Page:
Does Not Having Student Loans Make Me A Bad Person?

Photographed by Ruby Yeh.
I was at a party in Manhattan recently when the topic turned to apartment hunting. A friend of a friend knows that I live in a studio, so she started picking my brain. "How did you find it?" she asked. "Did you use a broker? How much is your rent?" When I told her what I pay, she paused for a second, and asked a series of personal questions I've come to dread: "How do you afford that? Don't you have student loans to pay?"

The answer to that question is no. I don't have any student loan payments to make. And it's not because I've paid them off; I never had any to begin with. I hate admitting this fact to people, because they tend to immediately pass judgment. Case in point: The girl I was talking with about my apartment gave the boilerplate snarky response I tend to get when this detail is pulled out of me: "Must be nice."

Shit like this gets me red in the ears for a few reasons — and it's not just because I'm embarrassed. On the one hand, having no student loans brings my privilege into sharp focus. I'm a white, cisgender female from an upper-middle-class family. I was lucky to have parents who were doing well enough financially when I entered college to pay the majority of my college tuition, which was about $30,000 per year. I had the deck stacked in my favor from the get-go.

I was lucky to have parents who could pay the majority of my college tuition, which was about $30,000 per year.

But then, that embarrassment over privilege quickly turns to anger, because I still worked very hard in order to graduate completely debt-free. Before I started my freshman year, I got a scholarship for $2,500 — and picked up another $2,500 per year thanks to a staff writing gig at the school paper. For the last three years of school, those two scholarships paid $5,000 per year toward my tuition.

I opted to move out of the dorms my junior year to save my parents some additional money on room and board. In order to keep myself fed and with a roof over my head, I got a job bartending five days a week, on top of my full course load and my two unpaid internships. I scrimped, saved, and applied to jobs starting in December of my senior year, and I got hired into an entry-level position three months before graduation. And not too soon, since my parents unceremoniously cut me off after graduation, and they haven't paid much toward my life since then. Well, except for my phone bill. But I know I'm not the only one in that boat.

I used to feel really guilty about the fact that I didn't have loans, and it's hard to put into words why. I think it has to do with the fact that there's this culture of struggle in your 20s — especially in New York. "I've been spending so much money lately!" is a catchphrase for so many of us. We'll discuss how little cash we have left in our bank accounts like it's a contest (whoever has the lowest balance wins!), yet we'll drop $40 on a brunch without batting an eye. Admitting that I don't have student loan debt is giving up a little bit of my street cred. How much can I really be struggling if I don't owe tens of thousands like so many of my millennial cohorts?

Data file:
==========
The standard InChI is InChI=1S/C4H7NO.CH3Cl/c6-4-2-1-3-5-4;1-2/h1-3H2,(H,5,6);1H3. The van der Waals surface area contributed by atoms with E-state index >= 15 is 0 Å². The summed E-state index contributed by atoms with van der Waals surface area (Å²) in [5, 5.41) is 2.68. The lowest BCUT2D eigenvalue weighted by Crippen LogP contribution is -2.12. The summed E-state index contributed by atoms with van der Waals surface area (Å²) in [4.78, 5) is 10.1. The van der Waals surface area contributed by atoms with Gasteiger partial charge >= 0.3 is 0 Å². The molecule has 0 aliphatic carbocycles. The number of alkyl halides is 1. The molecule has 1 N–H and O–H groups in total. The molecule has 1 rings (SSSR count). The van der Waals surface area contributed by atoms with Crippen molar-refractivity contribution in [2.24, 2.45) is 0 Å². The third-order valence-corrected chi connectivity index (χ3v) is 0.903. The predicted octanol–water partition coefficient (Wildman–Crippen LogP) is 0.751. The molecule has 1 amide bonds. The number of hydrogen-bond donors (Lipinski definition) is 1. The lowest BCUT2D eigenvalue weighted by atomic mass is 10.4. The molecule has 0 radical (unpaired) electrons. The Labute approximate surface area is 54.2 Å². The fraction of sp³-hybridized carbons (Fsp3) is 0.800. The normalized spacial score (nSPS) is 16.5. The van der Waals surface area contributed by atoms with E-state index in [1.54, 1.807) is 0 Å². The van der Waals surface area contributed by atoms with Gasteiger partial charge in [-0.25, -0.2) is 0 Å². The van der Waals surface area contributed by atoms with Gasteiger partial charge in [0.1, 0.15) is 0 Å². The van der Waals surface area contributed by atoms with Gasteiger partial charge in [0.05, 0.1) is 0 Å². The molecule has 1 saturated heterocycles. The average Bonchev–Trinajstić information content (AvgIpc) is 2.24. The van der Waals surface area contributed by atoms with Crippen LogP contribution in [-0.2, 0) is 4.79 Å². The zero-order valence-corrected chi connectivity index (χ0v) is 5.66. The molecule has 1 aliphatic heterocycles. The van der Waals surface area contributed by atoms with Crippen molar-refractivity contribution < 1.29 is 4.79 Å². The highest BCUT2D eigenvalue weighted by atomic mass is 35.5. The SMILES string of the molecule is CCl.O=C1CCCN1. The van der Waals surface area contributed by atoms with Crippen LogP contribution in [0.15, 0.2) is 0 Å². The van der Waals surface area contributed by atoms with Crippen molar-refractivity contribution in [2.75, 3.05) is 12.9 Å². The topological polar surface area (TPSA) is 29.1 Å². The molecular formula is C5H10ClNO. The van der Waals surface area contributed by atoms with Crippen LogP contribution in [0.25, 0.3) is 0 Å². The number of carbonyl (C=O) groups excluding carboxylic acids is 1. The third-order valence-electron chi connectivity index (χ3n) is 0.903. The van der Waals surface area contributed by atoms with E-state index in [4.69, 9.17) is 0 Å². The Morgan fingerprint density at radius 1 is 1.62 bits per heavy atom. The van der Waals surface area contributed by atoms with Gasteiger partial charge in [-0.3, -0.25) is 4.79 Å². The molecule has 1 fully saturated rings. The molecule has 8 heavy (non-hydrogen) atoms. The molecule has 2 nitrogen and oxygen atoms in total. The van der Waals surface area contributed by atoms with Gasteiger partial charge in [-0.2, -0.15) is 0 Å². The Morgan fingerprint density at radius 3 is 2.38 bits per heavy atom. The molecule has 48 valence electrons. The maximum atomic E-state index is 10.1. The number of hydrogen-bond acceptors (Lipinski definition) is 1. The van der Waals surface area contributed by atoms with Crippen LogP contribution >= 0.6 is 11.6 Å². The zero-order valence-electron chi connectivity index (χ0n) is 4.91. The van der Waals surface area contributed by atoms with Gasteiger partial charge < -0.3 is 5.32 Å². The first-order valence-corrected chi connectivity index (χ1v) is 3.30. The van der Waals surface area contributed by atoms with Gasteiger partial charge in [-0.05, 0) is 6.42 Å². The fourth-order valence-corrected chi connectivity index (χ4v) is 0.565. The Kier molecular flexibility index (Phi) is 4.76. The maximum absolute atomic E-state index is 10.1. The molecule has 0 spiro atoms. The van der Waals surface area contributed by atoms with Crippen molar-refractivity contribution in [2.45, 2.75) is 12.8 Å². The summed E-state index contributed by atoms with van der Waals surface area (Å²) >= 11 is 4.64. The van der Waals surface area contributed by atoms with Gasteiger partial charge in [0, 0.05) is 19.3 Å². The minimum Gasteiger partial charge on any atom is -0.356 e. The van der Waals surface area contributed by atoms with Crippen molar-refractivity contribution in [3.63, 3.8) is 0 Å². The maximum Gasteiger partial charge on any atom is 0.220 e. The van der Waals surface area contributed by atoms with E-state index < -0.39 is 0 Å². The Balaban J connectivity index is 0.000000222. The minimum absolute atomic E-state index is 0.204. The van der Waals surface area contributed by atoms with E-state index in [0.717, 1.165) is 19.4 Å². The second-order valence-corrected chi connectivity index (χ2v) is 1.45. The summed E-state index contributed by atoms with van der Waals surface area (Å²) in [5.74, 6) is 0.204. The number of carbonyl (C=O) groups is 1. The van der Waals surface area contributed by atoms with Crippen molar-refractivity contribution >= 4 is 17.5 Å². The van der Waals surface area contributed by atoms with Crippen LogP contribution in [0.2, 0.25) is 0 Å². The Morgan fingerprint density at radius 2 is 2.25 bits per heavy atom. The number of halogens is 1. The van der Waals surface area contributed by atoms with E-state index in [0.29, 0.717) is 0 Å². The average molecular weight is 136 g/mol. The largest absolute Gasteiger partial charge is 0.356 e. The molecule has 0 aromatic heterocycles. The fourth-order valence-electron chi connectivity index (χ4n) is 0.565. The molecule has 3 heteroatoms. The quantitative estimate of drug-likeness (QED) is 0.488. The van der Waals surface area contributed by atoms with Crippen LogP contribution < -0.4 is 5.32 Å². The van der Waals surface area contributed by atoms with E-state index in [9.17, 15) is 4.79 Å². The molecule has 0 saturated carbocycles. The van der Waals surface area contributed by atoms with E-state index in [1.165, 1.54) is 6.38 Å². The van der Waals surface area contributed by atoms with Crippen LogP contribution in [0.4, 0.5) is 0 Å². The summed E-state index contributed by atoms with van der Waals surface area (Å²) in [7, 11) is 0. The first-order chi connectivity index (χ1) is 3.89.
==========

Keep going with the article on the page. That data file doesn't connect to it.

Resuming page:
But I've let go of some of that guilt lately. It started to dissipate around the time I moved into my own place and really began to struggle to make ends meet for the first time. My rent doubled, utilities were my responsibility alone, and I was working toward paying down my credit card. (I didn't say I was completely debt-free.) When I almost didn't have the funds to pay rent one month, I realized how badly I needed to budget. So now I have a list taped to my fridge that shows me where my money is going in order to keep myself in check. I pay for everything in cash, and I find myself saying no to a lot of brunches, vacations, and shopping trips in order to stay within my budget. This was my choice — I don't have to live alone — but that doesn't mean it's not a struggle.

Why should I feel guilty for something my father worked so tirelessly to give me?

My parents also never made me feel guilty for accepting this money, even though I never expected them to foot the bill for my education. I spoke to my father about this recently, and his justification was simple: After losing his father in the eighth grade, he had to pay for his own schooling. That motivated him bust his ass so he could pay for me to go to college, too. Why should I have turned my nose at it? Why should I feel guilty for something my father worked so tirelessly to give me? I am forever grateful.

So I get a little annoyed when people try to place me in a box because I'm not saddled with the financial burden of student loan debt. I'm still able to sympathize with the people who are. I'm not some monster who thinks anyone struggling to pay back loans is lazy or should stop complaining. I can't imagine how difficult that burden must be.

Given the opportunity, I'm sure many people who are currently struggling with student loan debt would take the cash from their parents. But that's not the point of all of this. Everyone has their struggles in life. Making an assumption based on someone's financial situation isn't just silly; it's irresponsible. I'm not a worse person because I don't have student loan debt. And I'm not going to feel guilty about it anymore.

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